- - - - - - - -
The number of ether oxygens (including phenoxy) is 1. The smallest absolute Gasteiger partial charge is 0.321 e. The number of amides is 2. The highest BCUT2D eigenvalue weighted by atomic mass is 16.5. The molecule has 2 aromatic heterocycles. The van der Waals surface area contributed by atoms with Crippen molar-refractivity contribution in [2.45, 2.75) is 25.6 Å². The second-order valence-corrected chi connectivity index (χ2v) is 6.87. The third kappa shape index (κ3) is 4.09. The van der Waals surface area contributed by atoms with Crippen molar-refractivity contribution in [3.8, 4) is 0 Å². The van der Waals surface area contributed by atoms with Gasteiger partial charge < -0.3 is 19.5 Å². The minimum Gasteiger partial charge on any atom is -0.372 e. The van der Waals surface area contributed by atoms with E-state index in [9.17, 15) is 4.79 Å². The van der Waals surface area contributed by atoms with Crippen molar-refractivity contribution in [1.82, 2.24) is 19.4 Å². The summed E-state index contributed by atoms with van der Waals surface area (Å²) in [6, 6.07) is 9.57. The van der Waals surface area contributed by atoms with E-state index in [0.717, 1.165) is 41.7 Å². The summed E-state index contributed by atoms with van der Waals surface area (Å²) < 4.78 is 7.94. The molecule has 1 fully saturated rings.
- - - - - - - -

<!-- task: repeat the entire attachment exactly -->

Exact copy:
The number of ether oxygens (including phenoxy) is 1. The smallest absolute Gasteiger partial charge is 0.321 e. The number of amides is 2. The highest BCUT2D eigenvalue weighted by atomic mass is 16.5. The molecule has 2 aromatic heterocycles. The van der Waals surface area contributed by atoms with Crippen molar-refractivity contribution in [2.45, 2.75) is 25.6 Å². The second-order valence-corrected chi connectivity index (χ2v) is 6.87. The third kappa shape index (κ3) is 4.09. The van der Waals surface area contributed by atoms with Crippen molar-refractivity contribution in [3.8, 4) is 0 Å². The van der Waals surface area contributed by atoms with Gasteiger partial charge < -0.3 is 19.5 Å². The minimum Gasteiger partial charge on any atom is -0.372 e. The van der Waals surface area contributed by atoms with E-state index in [9.17, 15) is 4.79 Å². The van der Waals surface area contributed by atoms with Crippen molar-refractivity contribution in [1.82, 2.24) is 19.4 Å². The summed E-state index contributed by atoms with van der Waals surface area (Å²) in [6, 6.07) is 9.57. The van der Waals surface area contributed by atoms with E-state index in [0.717, 1.165) is 41.7 Å². The summed E-state index contributed by atoms with van der Waals surface area (Å²) < 4.78 is 7.94. The molecule has 1 fully saturated rings.